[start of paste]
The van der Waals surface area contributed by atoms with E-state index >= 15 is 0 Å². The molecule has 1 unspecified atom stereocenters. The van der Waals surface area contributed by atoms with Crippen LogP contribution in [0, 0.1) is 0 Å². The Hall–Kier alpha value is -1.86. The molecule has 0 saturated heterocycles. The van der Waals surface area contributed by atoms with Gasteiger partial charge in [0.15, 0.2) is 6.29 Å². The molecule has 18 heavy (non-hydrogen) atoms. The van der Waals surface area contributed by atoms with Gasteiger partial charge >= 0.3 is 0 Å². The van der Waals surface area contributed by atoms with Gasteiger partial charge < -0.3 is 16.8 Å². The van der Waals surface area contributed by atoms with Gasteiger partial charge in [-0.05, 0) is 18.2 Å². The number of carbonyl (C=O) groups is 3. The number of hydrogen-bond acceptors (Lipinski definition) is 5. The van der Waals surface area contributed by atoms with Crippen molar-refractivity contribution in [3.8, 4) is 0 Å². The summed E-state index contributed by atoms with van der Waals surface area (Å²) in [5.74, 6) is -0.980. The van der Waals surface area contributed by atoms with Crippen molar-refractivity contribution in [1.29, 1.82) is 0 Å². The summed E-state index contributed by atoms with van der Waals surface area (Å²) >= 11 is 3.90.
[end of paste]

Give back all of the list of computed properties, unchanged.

The van der Waals surface area contributed by atoms with E-state index >= 15 is 0 Å². The molecule has 1 unspecified atom stereocenters. The van der Waals surface area contributed by atoms with Crippen LogP contribution in [0, 0.1) is 0 Å². The Hall–Kier alpha value is -1.86. The molecule has 0 saturated heterocycles. The van der Waals surface area contributed by atoms with Gasteiger partial charge in [0.15, 0.2) is 6.29 Å². The molecule has 18 heavy (non-hydrogen) atoms. The van der Waals surface area contributed by atoms with Gasteiger partial charge >= 0.3 is 0 Å². The van der Waals surface area contributed by atoms with Gasteiger partial charge < -0.3 is 16.8 Å². The van der Waals surface area contributed by atoms with Gasteiger partial charge in [-0.05, 0) is 18.2 Å². The number of carbonyl (C=O) groups is 3. The number of hydrogen-bond acceptors (Lipinski definition) is 5. The van der Waals surface area contributed by atoms with Crippen molar-refractivity contribution in [3.8, 4) is 0 Å². The summed E-state index contributed by atoms with van der Waals surface area (Å²) in [5.74, 6) is -0.980. The van der Waals surface area contributed by atoms with Crippen molar-refractivity contribution in [1.29, 1.82) is 0 Å². The summed E-state index contributed by atoms with van der Waals surface area (Å²) >= 11 is 3.90.